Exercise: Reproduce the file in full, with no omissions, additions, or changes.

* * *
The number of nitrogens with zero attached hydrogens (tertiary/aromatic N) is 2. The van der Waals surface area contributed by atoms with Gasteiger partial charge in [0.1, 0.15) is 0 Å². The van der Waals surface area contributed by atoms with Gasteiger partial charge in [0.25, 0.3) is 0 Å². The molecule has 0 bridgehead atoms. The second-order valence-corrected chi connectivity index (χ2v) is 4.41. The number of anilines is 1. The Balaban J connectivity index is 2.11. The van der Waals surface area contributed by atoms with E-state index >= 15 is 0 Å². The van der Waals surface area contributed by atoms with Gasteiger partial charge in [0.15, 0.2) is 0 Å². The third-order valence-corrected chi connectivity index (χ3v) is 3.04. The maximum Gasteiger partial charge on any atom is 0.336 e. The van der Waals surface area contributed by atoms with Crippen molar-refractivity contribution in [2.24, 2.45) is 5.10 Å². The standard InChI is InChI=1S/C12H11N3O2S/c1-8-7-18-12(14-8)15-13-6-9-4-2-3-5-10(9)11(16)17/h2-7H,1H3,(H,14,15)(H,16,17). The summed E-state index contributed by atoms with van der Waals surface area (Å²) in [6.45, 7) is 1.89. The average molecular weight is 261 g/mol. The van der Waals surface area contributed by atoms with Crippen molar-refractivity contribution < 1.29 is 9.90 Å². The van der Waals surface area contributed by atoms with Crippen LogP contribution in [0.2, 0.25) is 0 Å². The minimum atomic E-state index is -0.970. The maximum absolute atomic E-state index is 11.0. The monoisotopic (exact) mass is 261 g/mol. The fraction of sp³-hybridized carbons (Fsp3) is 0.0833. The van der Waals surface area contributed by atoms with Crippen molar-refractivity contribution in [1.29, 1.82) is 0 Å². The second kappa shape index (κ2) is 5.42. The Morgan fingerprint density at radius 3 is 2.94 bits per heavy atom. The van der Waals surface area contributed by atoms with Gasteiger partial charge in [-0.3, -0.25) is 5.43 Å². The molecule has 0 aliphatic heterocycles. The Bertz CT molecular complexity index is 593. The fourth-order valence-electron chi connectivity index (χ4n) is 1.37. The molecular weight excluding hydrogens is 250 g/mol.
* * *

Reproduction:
The number of nitrogens with zero attached hydrogens (tertiary/aromatic N) is 2. The van der Waals surface area contributed by atoms with Gasteiger partial charge in [0.1, 0.15) is 0 Å². The van der Waals surface area contributed by atoms with Gasteiger partial charge in [0.25, 0.3) is 0 Å². The molecule has 0 bridgehead atoms. The second-order valence-corrected chi connectivity index (χ2v) is 4.41. The number of anilines is 1. The Balaban J connectivity index is 2.11. The van der Waals surface area contributed by atoms with E-state index >= 15 is 0 Å². The van der Waals surface area contributed by atoms with Gasteiger partial charge in [0.15, 0.2) is 0 Å². The third-order valence-corrected chi connectivity index (χ3v) is 3.04. The maximum Gasteiger partial charge on any atom is 0.336 e. The van der Waals surface area contributed by atoms with Crippen molar-refractivity contribution in [2.24, 2.45) is 5.10 Å². The standard InChI is InChI=1S/C12H11N3O2S/c1-8-7-18-12(14-8)15-13-6-9-4-2-3-5-10(9)11(16)17/h2-7H,1H3,(H,14,15)(H,16,17). The summed E-state index contributed by atoms with van der Waals surface area (Å²) in [6.45, 7) is 1.89. The average molecular weight is 261 g/mol. The van der Waals surface area contributed by atoms with Crippen molar-refractivity contribution < 1.29 is 9.90 Å². The van der Waals surface area contributed by atoms with Crippen LogP contribution in [0.2, 0.25) is 0 Å². The minimum atomic E-state index is -0.970. The maximum absolute atomic E-state index is 11.0. The monoisotopic (exact) mass is 261 g/mol. The fraction of sp³-hybridized carbons (Fsp3) is 0.0833. The van der Waals surface area contributed by atoms with Crippen molar-refractivity contribution in [1.29, 1.82) is 0 Å². The second kappa shape index (κ2) is 5.42. The Morgan fingerprint density at radius 3 is 2.94 bits per heavy atom. The van der Waals surface area contributed by atoms with Gasteiger partial charge in [-0.3, -0.25) is 5.43 Å². The molecule has 0 aliphatic heterocycles. The Bertz CT molecular complexity index is 593. The fourth-order valence-electron chi connectivity index (χ4n) is 1.37. The molecular weight excluding hydrogens is 250 g/mol.